A slip ring (in electrical engineering terms) is a method of making an electrical connection through a rotating assembly. Slip rings, also called rotary electrical interfaces, rotating electrical connectors, collectors, swivels, or electrical rotary joints, are commonly found in all rotary systems with electrical connections of sensors and receptors. They are a common building block in terrestrial and space applications, e.g. wind turbines, computer tomography scanners, solar arrays in space and many more.
One of the most important properties of a slip ring is good tribological behavior. On the one hand, a slip ring must not wear out, but on the other hand it cannot be lubricated as desired. The contact materials are also strictly limited because they must meet high electrical requirements.
Even more limited in materials and lubrication are slip rings for usage in space, where the proper functionality must be guaranteed without possibility of service. Lubrication of sliprings in space is still a poorly researched topic.
The other important property is good electrical behavior. Currents must be transferred with lowest losses. Any increase of resistance can lead to self-heating of the slip ring system and increased temperature leads to increased resistance on the other hand – it is a spiral of failure.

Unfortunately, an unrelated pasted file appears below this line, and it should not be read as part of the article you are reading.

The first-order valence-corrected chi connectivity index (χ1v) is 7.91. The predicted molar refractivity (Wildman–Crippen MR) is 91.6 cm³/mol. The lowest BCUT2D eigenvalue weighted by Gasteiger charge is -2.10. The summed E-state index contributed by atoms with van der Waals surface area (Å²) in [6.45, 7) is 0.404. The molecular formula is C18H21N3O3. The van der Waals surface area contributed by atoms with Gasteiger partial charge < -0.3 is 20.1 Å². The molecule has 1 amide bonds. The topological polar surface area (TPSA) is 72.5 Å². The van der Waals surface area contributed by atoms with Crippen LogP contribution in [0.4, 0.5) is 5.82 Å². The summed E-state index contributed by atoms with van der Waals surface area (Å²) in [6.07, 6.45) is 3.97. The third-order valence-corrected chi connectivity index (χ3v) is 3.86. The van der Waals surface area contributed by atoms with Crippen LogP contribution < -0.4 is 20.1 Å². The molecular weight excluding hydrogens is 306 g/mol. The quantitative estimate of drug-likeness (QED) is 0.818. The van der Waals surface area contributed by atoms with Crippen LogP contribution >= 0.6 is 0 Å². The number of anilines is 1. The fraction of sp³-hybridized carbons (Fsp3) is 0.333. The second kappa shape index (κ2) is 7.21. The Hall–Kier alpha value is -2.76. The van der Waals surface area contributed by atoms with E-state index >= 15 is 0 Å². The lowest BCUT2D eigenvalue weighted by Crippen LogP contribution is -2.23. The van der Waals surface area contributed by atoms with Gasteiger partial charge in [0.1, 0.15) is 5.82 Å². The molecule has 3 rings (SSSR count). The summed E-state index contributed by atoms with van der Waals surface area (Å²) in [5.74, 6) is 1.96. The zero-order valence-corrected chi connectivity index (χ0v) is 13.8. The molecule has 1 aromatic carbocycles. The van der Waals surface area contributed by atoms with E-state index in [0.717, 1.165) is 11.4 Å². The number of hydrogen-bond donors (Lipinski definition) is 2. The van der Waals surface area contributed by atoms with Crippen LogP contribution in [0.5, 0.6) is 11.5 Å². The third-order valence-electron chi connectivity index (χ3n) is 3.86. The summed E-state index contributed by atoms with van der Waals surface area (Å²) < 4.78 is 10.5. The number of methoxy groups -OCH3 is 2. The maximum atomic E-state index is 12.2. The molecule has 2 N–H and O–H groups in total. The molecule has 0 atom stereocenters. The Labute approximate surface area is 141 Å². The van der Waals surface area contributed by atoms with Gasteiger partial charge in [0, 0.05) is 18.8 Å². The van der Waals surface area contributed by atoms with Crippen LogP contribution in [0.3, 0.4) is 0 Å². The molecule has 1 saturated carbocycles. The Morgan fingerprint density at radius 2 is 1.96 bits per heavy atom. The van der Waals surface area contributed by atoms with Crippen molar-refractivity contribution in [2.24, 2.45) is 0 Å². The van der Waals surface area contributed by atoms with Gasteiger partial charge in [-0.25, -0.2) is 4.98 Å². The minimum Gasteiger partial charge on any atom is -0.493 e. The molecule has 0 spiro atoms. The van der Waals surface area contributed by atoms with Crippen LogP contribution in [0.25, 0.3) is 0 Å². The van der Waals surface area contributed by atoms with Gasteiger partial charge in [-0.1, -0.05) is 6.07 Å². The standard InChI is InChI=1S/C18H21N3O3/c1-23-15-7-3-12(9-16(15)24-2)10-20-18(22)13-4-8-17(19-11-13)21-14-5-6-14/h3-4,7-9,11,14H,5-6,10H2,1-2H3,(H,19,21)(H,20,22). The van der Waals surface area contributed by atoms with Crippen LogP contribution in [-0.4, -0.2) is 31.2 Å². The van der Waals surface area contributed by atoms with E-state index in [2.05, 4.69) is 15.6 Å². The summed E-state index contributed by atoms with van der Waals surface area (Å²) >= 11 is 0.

In space there is even more to consider than the electrical contact materials: outgassing isolator materials beside electrical tracks can degrade contact surfaces.
Famous questions regarding slipring performance:
“Is there any connection between friction coefficient and electrical noise?” – Yes, there is a connection – as AAC found in several tests on unlubricated sliprings.
“How much oil is too much oil in lubricated sliprings?” – This is highly dependent from your application!
“Do high preloaded brushes have less noise but wear out faster?” – No, this was not found as general rule.
Ongoing research at AAC
There are a lot more of questions to be answered! We target to find those answers and do not hesitate to rethink test methods and e.g. perform infrared monitoring of slip-ring and brush temperatures in vacuum. Force measurement in Millinewton range is our daily business. With electron microscopy and energy dispersive x-ray spectroscopy, tested slip-rings and brushes are analyzed – searching for the failure mechanism. Targeted in-situ application of contaminants simulate degradation due to outgassing materials.
With a new test method, slip-rings can be characterized from -50°C up to +150°C in air, vacuum or gaseous environment. The only limitation for slip-ring testing we accept is the limitation of our fantasy.
Interested in more information or the characterization of sliprings? Get in touch with our team of experts at email@example.com or visit us at Aerospace & Advanced Composites: Space Engineering & Technology